krishna Reddy

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About krishna Reddy

  1. Thank you for your reply. It answers my question. The assembly has the highest authority over the board and can alter the board's actions as needed. The Webster RONR is easy to read and follow. There is no need for our editorial comment. See below. Their book is also very popular. The Third Edition of "Robert's Rules of Order: Simplified & Applied.” Since 1998 when the First Edition was published, it has been one of the most popular books on Robert's Rules of Order sold worldwide. Robert McConnell Productions is proud to announce the publication of our book, the Third Edition of "Robert's Rules of Order: Simplified & Applied.” Since 1998 when the First Edition was published, it has been one of the most popular books on Robert's Rules of Order sold worldwide.
  2. The question I asked is not which book is better. The content is the issue. Can you comment on the content?
  3. I posed the same to Webster 3ed edition. The content is important. Do you agree with the content I posed whether the assembly has higher authority and whether the board can exceed their authority over the assembly.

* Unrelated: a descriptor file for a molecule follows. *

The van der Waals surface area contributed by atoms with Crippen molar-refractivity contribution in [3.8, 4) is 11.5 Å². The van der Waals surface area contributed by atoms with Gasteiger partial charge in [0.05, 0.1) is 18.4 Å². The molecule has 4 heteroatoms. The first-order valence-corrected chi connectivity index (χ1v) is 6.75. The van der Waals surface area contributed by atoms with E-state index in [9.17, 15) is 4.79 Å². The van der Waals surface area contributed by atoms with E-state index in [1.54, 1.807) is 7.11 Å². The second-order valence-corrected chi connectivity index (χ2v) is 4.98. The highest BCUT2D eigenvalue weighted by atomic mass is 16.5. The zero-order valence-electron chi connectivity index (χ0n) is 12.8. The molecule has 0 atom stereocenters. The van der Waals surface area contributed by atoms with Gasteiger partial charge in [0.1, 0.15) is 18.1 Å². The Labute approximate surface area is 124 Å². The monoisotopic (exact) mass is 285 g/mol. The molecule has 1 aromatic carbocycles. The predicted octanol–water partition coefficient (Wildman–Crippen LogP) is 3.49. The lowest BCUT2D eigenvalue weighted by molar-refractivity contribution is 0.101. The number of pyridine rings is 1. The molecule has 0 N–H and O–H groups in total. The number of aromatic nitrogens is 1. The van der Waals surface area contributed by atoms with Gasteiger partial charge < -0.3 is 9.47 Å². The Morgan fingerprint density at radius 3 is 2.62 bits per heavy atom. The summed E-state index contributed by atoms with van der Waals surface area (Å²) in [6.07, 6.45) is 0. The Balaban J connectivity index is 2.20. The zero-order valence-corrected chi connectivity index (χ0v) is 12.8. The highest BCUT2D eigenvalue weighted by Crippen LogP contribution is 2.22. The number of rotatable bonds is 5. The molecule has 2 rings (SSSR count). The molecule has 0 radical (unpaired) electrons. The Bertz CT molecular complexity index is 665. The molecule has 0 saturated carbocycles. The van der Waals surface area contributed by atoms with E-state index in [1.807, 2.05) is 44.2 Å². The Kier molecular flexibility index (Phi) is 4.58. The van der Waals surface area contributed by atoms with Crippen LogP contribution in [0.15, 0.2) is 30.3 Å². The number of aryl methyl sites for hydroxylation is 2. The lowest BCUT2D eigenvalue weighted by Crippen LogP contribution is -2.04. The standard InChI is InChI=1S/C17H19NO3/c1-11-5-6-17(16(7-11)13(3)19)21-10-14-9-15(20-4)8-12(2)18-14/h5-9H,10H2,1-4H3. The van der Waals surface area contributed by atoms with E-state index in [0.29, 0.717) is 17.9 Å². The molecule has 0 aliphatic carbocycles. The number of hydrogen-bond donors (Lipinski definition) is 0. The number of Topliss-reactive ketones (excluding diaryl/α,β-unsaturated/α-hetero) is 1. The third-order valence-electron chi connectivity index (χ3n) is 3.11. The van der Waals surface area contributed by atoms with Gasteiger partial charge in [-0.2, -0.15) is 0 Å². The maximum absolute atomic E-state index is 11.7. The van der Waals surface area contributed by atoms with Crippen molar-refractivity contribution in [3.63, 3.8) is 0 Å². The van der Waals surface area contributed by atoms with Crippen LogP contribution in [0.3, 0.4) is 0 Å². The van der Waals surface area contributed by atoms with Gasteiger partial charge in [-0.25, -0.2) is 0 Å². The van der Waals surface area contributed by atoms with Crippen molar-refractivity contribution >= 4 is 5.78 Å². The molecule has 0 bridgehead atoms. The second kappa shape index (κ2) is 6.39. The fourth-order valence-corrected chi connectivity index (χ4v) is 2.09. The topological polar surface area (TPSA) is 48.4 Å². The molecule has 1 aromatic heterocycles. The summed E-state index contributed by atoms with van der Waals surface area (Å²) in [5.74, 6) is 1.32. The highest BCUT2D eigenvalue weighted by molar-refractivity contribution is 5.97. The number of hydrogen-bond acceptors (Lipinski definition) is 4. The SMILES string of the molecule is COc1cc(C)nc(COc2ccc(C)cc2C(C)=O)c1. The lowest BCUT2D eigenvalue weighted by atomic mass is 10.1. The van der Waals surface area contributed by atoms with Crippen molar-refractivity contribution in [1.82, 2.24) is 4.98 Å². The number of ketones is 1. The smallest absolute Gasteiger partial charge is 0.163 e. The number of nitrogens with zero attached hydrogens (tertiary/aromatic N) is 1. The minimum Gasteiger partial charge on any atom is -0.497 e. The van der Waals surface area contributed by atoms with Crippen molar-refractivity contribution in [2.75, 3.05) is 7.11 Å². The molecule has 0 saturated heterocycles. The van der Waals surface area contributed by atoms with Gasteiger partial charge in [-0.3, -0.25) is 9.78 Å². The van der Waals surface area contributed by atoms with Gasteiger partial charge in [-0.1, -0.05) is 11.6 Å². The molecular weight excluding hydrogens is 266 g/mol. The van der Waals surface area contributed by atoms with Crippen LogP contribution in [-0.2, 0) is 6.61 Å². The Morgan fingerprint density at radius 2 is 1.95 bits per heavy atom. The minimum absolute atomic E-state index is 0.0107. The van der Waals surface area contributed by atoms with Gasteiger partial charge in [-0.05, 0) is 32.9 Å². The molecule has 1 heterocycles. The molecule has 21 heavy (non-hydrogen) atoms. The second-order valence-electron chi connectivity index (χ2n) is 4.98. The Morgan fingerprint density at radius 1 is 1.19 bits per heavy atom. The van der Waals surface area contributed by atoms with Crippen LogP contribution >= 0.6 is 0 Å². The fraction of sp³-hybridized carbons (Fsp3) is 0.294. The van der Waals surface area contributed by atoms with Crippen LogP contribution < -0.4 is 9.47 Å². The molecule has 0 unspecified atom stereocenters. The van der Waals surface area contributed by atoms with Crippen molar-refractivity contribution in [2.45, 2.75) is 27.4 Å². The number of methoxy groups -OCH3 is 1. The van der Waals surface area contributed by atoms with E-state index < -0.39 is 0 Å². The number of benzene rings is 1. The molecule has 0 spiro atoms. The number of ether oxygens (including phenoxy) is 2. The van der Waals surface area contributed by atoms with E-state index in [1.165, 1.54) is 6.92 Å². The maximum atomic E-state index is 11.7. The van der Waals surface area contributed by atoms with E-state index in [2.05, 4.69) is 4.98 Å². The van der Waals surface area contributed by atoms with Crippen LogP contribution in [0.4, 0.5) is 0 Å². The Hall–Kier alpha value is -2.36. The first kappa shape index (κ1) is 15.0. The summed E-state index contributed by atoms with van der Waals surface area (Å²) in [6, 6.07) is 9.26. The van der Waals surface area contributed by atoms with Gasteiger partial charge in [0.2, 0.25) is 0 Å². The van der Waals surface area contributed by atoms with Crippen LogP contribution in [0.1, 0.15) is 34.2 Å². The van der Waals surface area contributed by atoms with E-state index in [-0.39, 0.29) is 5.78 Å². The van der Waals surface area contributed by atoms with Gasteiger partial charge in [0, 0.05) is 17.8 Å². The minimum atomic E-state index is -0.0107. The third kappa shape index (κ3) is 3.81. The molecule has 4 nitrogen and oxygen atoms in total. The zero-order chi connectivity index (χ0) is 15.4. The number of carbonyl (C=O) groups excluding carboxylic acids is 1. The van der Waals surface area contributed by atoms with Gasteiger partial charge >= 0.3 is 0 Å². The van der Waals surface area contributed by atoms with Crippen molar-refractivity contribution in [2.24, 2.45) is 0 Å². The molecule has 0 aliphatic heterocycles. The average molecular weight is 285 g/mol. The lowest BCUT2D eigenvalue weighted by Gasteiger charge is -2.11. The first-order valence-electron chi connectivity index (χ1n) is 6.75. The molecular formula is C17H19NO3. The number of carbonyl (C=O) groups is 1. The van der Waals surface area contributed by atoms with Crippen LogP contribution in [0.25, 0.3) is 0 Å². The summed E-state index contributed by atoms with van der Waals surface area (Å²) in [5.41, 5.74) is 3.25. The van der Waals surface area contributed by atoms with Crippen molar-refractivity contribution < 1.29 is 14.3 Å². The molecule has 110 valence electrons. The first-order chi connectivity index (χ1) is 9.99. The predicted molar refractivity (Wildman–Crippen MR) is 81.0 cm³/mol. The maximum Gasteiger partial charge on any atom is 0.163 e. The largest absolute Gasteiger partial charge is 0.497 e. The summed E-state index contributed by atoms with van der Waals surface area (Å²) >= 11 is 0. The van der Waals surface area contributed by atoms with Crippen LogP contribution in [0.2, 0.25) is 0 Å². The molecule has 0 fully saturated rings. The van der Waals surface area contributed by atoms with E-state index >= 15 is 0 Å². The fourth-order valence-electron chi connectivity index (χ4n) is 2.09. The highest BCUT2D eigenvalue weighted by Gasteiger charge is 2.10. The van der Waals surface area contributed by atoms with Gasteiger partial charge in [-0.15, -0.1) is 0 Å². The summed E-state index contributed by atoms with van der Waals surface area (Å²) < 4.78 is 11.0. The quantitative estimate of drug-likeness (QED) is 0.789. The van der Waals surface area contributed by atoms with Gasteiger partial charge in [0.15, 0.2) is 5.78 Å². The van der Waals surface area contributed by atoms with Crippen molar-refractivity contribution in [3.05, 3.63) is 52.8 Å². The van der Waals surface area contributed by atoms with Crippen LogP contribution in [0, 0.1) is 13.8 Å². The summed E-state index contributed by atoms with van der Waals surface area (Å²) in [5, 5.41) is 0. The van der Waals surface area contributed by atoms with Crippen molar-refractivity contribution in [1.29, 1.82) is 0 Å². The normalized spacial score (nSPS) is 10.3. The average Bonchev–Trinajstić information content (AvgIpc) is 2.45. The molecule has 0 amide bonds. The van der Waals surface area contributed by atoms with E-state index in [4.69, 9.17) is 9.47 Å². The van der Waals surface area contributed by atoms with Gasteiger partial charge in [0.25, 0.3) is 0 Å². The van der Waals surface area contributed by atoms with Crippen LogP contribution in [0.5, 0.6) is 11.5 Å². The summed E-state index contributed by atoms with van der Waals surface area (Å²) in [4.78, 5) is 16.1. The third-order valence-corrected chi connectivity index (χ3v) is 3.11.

4. I have both books one from RONR 11th edition and the 3rd edition of Websters RONR. I find the information below very useful. I could only find few points similar in the 11th edition of RONR> in our religious organization where we have constitution separate from bylaws. The board can amend the bylaws. However, they made few bylaws that are not in conformity with the constitution articles. Our C & BL committee recommended the board to have the bylaws approved y the assembly. One member is contesting that Board had the authority and assemble does not have authority. Your thoughts please! WHERE DOES IT SAY WE CAN’T DO IT? Organizations today are faced with many problems. One of the biggest problems is officers or members trying to do something that is not provided for in the governing documents. They justify their actions by the question, “Where does it say we can’t do it?” A very important point concerning governing documents is that they are written in the positive. They define what officers, members and committees can do, not what they can’t do. By assigning duties, setting dates of meetings and previous notice, specifying nominating and election procedures, and other bylaw requirements, the governing documents are limiting action. The members must act within the boundaries set by their adopted rules. If something is not mentioned in the bylaws or parliamentary authority, they cannot do it unless they change their governing documents. So when there is a question whether something can be done, the question to be answered is: “Where does it say we can do it?” Answer this and the problem will be resolved in the correct way. Robert McConnell Productions. Webster's New World Robert's Rules of Order Simplified and Applied, Third Edition (p. 299). Houghton Mifflin Harcourt. Kindle Edition.